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Instagram is more about sharing a business’s personality through “personal” or “behind-the-scenes” images.
Instagram is more about sharing a business’s personality through “personal” or “behind-the-scenes” images.

Instagram can turn happy snaps into sales

Instagram is proving a useful online photo-sharing tool for jewellery businesses looking to create customer interest. Emily Mobbs looks at the benefits of getting behind – and in front – of the lens. 
There’s no denying that the jewellery industry is visually driven. Its success relies on appealing to the eye of all those involved – designer, supplier, retailer and consumer.

With this in mind, the proliferation and evolution of photo-sharing social media platforms should be music to the ears for those looking to engage with existing or potential customers.

Instagram, which is owned by Facebook and has more than 100 million users (1 million-plus in Australia), is one such service that is proving beneficial for jewellery businesses.

The platform lets users take pictures, apply digital filters to those photos and share them on a variety of social networking services like Facebook and Twitter.

Instagram is more about sharing a business’s personality through “personal” or “behind-the-scenes” images.

Great examples
Co-founders of American fashion jewellery brand Dannijo, Dannielle and Jodie Snyder, are great examples of how to use image sharing social media platforms in order to build a successful business.

According to The New York Times’ Caroline Tell, the pair inadvertently became “cool-hunters” for jewellery by documenting events such as music festival Coachella and Paris Fashion Week, then uploading relevant photos to sites like Instagram.

Similarly, Australian jewellery designer Samantha Wills experienced incredible growth by sharing her design journey and travels via photo-based social media services.

While not everyone is fortunate enough to attend Paris Fashion Week, these business cases highlight some important points. Instead of posting generic items on an Instagram account or sharing other people’s posts, a company should produce its own content. People follow or “like” a business because they want to know more about what it does.

It’s easy to get bogged down in bookwork and sales targets, but don’t forget the industry can also be fun and glamorous. Customers aren’t often aware what goes on behind the scenes, which provides enormous amounts of content sharing opportunities.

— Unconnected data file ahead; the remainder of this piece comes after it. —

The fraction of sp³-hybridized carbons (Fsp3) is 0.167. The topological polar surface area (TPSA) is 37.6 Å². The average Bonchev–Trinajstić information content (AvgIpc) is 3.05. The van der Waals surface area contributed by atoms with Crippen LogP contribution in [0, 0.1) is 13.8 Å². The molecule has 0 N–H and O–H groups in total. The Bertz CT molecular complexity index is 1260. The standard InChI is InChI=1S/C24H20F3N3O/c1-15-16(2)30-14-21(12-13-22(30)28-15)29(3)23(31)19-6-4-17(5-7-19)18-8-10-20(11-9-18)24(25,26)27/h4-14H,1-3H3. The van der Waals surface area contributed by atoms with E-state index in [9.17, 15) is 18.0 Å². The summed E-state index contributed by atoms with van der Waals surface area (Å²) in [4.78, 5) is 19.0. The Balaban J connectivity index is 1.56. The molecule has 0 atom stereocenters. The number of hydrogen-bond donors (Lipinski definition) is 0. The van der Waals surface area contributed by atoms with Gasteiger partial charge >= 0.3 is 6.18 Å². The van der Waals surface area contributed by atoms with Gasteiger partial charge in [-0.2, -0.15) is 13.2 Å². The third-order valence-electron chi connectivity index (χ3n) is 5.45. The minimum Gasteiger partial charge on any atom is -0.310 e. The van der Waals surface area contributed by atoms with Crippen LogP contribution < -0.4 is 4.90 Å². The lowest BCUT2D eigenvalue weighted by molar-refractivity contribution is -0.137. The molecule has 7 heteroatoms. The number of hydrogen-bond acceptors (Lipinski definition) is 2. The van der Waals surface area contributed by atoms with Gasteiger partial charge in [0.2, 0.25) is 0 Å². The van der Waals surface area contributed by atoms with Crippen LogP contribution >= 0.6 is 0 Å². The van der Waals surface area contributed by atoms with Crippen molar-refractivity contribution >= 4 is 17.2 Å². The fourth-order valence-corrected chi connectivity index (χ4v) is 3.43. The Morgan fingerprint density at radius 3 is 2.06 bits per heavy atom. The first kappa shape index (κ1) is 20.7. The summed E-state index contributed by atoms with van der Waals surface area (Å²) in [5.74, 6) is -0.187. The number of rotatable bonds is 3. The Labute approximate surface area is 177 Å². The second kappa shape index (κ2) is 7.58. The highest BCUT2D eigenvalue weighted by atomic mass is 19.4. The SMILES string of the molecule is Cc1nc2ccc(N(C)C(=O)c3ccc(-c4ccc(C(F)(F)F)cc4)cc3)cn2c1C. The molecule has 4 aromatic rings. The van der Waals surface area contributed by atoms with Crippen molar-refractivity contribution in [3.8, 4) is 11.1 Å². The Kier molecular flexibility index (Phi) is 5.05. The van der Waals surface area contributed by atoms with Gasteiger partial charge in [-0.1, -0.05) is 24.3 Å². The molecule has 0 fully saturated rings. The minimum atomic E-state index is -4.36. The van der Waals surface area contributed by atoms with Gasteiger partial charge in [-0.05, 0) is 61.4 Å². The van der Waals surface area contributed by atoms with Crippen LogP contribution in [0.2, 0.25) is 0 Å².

Using Instagram to share design and stone-selection processes or a jeweller’s bench will allow customers to connect and get excited about a company or store and help to highlight a jewellery business’s point of difference.

When at international and national trade shows, why not post images of staff attending the event and exciting jewellery finds? One retailer has found success by posting pictures to Instagram of product at trade shows that she thinks her customers will like. Customers then have the opportunity to order the item while the retailer is overseas – the pieces are sold before they are even bought! 

Similarly, retailers that stock many different branded items can share photos and real-time updates of product launch parties. Customers can also become involved in helping to choose new stock.

Let followers vote on their favourite products, and then stock the top three.

Remember, the key to this is "engagement".

The photosharing platform also provides specialist retailers with an ideal opportunity to document and publicise unique processes. A retailer, for example, that sells polished diamonds to specific dimensions could create an image-based documentation of the steps involved, from sourcing the rough stone to polishing the diamond.

Tiffany & Co’s Instagram account is a perfect model for how to document the jewellery-making process through photos. Every detail is recorded, giving fans access to the tools, techniques and technicians involved in producing those famous diamond rings. 

#Hashtag Rules
Hashtags are a way to help users discover photographs and each other.

According to Business Insider’s Luis Sanz, they are the best way to categorise content and also the easiest means of building a brand on the service.

“Instead of using a spray-and-pray strategy for your hashtag, you should define a few hashtags and stick to them. This will help your followers to remember and identify them with your brand,” Sanz explains.

He believes it is good practice to tag the company name, best-selling products and location of a business.

Still in need of inspiration? Instagram has created a great learning resource for businesses that are using (or thinking about using) the platform. Visit

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